On December 12th,the CaSMa/CASS workshop on Corpus approaches to Social Medial Analysis took place at the University of Nottingham. The excellend workshop was delivered by Prof. Tony McEnery, Prof. Paul Baker, Dr. Claire Hardaker and Mark McGlashan from the ESRC Centre for Corpus Approaches to Social Science (CASS) at University of Lancaster.
Update to our blog item “Recommendations submitted to UN data revolution Expert Advisory Group” from October 28th. The final report from the UN Expert Advisory Group, titles “A World that Counts, mobilising the data revolution for sustainable development” was published in November 2014. While the primary focus of the report is on the potential for using rich data sources to improve local and global policy making towards achieving sustainable development, the report also acknowledges that the data revolution comes with a range of new risks.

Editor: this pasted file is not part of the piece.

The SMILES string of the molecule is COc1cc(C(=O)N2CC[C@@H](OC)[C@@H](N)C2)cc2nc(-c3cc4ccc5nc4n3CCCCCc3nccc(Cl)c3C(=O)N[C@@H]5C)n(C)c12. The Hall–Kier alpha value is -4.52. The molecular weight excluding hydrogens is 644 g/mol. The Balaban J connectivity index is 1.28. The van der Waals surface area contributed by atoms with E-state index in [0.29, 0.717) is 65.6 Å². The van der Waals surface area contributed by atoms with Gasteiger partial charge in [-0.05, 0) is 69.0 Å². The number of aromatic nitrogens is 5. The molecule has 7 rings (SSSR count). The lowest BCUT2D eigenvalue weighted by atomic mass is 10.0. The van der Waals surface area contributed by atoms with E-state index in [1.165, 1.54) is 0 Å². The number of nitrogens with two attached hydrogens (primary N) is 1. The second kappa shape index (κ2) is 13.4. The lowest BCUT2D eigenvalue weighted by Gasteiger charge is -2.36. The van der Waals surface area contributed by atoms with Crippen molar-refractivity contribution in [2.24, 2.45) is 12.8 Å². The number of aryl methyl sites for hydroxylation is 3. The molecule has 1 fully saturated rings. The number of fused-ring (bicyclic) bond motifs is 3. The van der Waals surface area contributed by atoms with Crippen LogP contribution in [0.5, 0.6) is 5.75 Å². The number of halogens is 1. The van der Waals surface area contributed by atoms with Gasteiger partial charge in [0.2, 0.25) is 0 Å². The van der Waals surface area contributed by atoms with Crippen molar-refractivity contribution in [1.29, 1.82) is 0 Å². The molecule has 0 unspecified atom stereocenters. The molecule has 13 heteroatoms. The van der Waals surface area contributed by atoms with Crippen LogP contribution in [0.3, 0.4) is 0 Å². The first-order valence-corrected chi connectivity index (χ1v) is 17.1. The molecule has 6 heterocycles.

On November 29th and 30th CaSMa will participate in the 2nd Web We Want festival at London’s Southbank Centre. CaSMa will have a stand at the Interactive Market where we will present the work we are doing to develop and promote ethical social media research.
In his article Dr. Duncan Shaw (U. Nottingham) raises the specter that the recent flood of media stories about leaks, hacks and misuse of personal data is eroding people’s trust in the concept of ‘big data’ to the extent that they may soon rise up in a revolt against the very notion of ‘big data’.
As part of the process for establishing the UN global development agenda after the 2015 millennium development goals (MDGs), an Independent Expert Advisory Group appointed by UN Secretary-General Ban Ki-moon, called for expert recommendations on bringing about a data revolution in sustainable development (the call ran from September 25th to October 15th, 2014). For more information on the UN data revolution proposals, see http://www.undatarevolution.org.
In response to this call the CaSMa team put together the following comments:
The move towards making data publically available plays an important role in making public, and private, organizations more transparent and accountable towards the people they serve (i.e. their citizens or customers). Making data more accessible has also the potential to open up new avenues for feedback that could contribute towards innovative service improvements.